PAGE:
Written by Jeffrey H. Skatoff • November 25th, 2014
At first glance, Florida statutes appear to clearly distinguish the law of trusts from that of guardianships, devoting one chapter (Ch. 736) exclusively to trusts and another chapter (Ch. 744) exclusively to guardianships. While the two seem conceptually, administratively, and legally distinct on paper, this is often not the case in practice—particularly where one individual is simultaneously serving as guardian and trustee. Florida courts routinely address the interplay between these two fields, notably in the landmark case Covenant Trust Co. v. Ihrman, 45 So. 3d 499 (Fla. 4th DCA 2010).
In Covenant Trust, Florida’s Fourth District Court of Appeal reiterated the longstanding principle that a guardianship court does not have the inherent authority to compel a trustee to act. Instead, Covenant Trust explains that in the absence of a statutory or trust directive, a guardianship court may only compel a trustee to act where the trustee has acted arbitrarily or committed some act of malfeasance that affects the guardianship. Id. at 505-06. Recently, attorney Jeffrey H. Skatoff of Clark Skatoff prevailed in a hearing before Judge John L. Phillips where the issue at bar was whether the guardian’s conduct met the requisite arbitrariness-malfeasance threshold to warrant an order compelling the trustee to act.
In our case, the Ward’s plenary guardian was simultaneously serving as sole trustee of a revocable trust of which the Ward was a lifetime beneficiary. The Ward held a checking account and certificates of deposit in her individual name at one institution and second checking account in the name of her Trust at another institution. When the CDs matured, the guardian deposited the CD proceeds into the Ward’s Trust checking account; that is, the guardian commingled guardian and trust assets. When the time came for the Guardian to account as required by law (Fla. Stat. §§744.367; 744.3678), he was fundamentally unable to reconcile his disbursements because his accounting disclosed the expenditure of funds from the Ward’s Trust account which had been enriched with guardianship assets. The accounting further disclosed disbursements the Court found to be misleading or altogether improper.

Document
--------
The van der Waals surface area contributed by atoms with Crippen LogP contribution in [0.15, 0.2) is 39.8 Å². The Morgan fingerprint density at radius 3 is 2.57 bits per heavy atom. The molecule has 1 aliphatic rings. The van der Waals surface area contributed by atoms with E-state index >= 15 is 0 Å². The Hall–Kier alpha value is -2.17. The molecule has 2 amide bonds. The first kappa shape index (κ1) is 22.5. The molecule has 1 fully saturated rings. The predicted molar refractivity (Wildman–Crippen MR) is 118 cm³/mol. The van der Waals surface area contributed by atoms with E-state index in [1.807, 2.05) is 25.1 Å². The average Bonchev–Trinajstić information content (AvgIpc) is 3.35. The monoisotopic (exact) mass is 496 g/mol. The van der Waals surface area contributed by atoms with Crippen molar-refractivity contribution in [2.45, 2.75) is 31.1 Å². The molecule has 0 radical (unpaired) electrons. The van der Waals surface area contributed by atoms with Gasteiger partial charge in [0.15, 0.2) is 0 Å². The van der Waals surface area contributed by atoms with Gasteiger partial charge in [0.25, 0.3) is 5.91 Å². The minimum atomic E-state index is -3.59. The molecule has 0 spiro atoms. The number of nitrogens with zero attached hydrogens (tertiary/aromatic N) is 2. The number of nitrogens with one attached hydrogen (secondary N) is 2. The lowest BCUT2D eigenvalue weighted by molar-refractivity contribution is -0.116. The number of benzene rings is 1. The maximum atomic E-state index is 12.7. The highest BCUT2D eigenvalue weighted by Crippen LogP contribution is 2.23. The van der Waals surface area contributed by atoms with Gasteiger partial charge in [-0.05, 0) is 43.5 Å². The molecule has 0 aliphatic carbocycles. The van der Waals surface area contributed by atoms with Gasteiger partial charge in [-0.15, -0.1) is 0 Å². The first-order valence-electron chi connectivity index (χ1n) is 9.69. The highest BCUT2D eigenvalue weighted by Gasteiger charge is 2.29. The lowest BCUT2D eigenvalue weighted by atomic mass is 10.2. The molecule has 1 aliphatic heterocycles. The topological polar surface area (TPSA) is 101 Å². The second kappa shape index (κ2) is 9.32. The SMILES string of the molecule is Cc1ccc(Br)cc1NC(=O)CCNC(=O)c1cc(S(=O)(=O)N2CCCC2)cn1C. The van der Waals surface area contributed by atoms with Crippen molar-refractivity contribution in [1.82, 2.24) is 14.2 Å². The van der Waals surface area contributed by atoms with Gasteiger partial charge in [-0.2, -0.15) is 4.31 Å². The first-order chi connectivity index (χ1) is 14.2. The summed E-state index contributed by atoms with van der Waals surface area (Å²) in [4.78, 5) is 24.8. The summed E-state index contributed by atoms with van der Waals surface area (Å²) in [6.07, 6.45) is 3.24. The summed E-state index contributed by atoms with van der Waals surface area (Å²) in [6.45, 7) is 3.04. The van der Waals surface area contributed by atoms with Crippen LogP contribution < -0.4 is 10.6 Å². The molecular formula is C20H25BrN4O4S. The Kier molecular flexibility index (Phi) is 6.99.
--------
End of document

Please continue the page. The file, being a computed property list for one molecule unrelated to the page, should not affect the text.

Ultimately, the Court ruled that the Guardian’s commingling of funds coupled with the indicia of misappropriation sufficed under Florida law to warrant an order compelling the guardian—in his capacity as Trustee—to prepare an accounting of all Trust assets administered during the term of the guardianship.
In many guardianship cases where the ward is the settlor of a trust, the line of demarcation between guardianship and trust is often drawn by the titling of property. The accounts and annuities which likely fund a ward’s care are either held in the ward’s individual name or in the name of the ward’s trust. Covenant Trust holds that the guardianship court presides only over the former unless the trustee has committed such breach or has acted arbitrarily. This separation facilitates administration of a trust without interference from a pending guardianship. However, as demonstrated time and again in practice, this distinction is often more theoretical than empirical. Clark Skatoff’s recent victory before Judge Phillips of the Palm Beach County Circuit Court further crystallizes the holding of Covenant Trust in defining those circumstances under which a guardianship will invade administration of a trust.
Jeffrey H. Skatoff is a Florida guardianship lawyer. He handles contested guardianship cases throughout Florida.